Note: An earlier version of this post appeared on our blog in 2015.
On November 13, 2019, the Senate Judiciary Committee held its first hearing on Senate Bill 162: Eliminate Statute of Limitations for Rape; Spousal Exceptions, sponsored by Senators Nickie Antonio and Sean O’Brien. There is also a companion bill in the House, House Bill 279: Removes Limits on Prosecuting and Proving Certain Sex Offenses, sponsored by Representatives Boggs and Galonski.
OAESV has been involved in previous efforts to remove the Statute of Limitations, including an effort that resulted in a modified bill that, instead of eliminating the statute of limitations, increased it to 25 years with a 5-year DNA match extension. As an agency, we believed that this incremental improvement was better than no improvement at all, but we know that the only way to ensure justice for all survivors is to eliminate the SOL completely, and we will never stop fighting until that goal is achieved.
Unfortunately, bills are only guaranteed one hearing after they are referred to committee. This bill is received its only guaranteed hearing on November 13th, during which the sponsors were the only parties allowed to testify (this is standard first hearing procedure). Without support from member programs, individual citizens, and other groups, we are at great risk of never having another hearing.
Follow these links for further details on the two companion bills:
- Senate Bill 162: Eliminate Statute of Limitations for Rape; Spousal Exceptions
- House Bill 279: Removes Limits on Prosecuting and Proving Certain Sex Offenses
We need your support on this bill. Here’s why we’re behind it:
1) The impact of rape doesn’t go away after 20 years.
Rape is a violent, traumatic crime suffered by a significant number of individuals. It is well-documented that survivors of sexual violence are vulnerable to higher rates of long-term, chronic physical and psychological ailments. Additionally, the financial cost and economic impact of sexual violence is staggering, both for individual survivors and for our society as a whole. What this means is that the impact of sexual violence is enormous and extends far beyond a clock that ticks for twenty years at a time. We must all be willing to face this reality and choose to believe that rape is serious enough to take seriously. Survivors deserve justice and healing, no matter how long it takes.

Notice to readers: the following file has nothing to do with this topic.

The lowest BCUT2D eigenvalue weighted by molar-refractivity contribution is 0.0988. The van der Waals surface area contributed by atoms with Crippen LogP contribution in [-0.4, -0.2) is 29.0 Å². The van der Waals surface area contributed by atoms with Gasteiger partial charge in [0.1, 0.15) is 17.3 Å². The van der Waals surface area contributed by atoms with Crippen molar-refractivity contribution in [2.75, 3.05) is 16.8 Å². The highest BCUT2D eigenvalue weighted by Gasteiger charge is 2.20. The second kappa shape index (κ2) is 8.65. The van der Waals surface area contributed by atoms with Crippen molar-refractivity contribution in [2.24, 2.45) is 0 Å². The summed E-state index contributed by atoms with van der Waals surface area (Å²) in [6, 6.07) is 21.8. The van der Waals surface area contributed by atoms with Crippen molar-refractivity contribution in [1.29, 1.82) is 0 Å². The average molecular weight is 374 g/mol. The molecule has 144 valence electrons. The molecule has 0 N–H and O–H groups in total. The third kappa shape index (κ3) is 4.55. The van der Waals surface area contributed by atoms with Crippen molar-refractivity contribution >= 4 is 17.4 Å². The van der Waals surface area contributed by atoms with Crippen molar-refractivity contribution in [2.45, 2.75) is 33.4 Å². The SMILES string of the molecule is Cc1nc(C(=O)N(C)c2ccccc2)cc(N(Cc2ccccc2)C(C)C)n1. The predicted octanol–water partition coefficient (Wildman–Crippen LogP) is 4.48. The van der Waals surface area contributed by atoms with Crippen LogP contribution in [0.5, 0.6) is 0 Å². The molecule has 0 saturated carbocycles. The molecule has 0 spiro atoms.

2) Most survivors don’t report, and there’s a reason for that.
Less than half of all rapes are reported to law enforcement, and of those that are, very few are prosecuted. How would eliminating the statute of limitations help? For starters, it would give survivors the time they need and deserve to gather the strength, courage, and support needed to report the crime and to participate fully in the criminal justice process. Due to the scrutiny, blame, fear, intimidation, and shaming that survivors of rape commonly face, many feel unable or unwilling to come forward until long after the crime occurred. Many survivors cannot fully remember or articulate all the details of the crime for quite some time. This is due to the neurobiological impact of the trauma of rape, a reality that many in the criminal justice system are just beginning to learn about. Additionally, some witnesses may not be able or willing to come forward until many years after the fact. In short, until our society in general, and individuals in positions of authority in particular, are able and willing to embrace an understanding of the trauma of rape and what survivors endure in coming forward, eliminating the statute of limitations will help to alleviate at least one barrier: time.
3) Most rapists are serial offenders.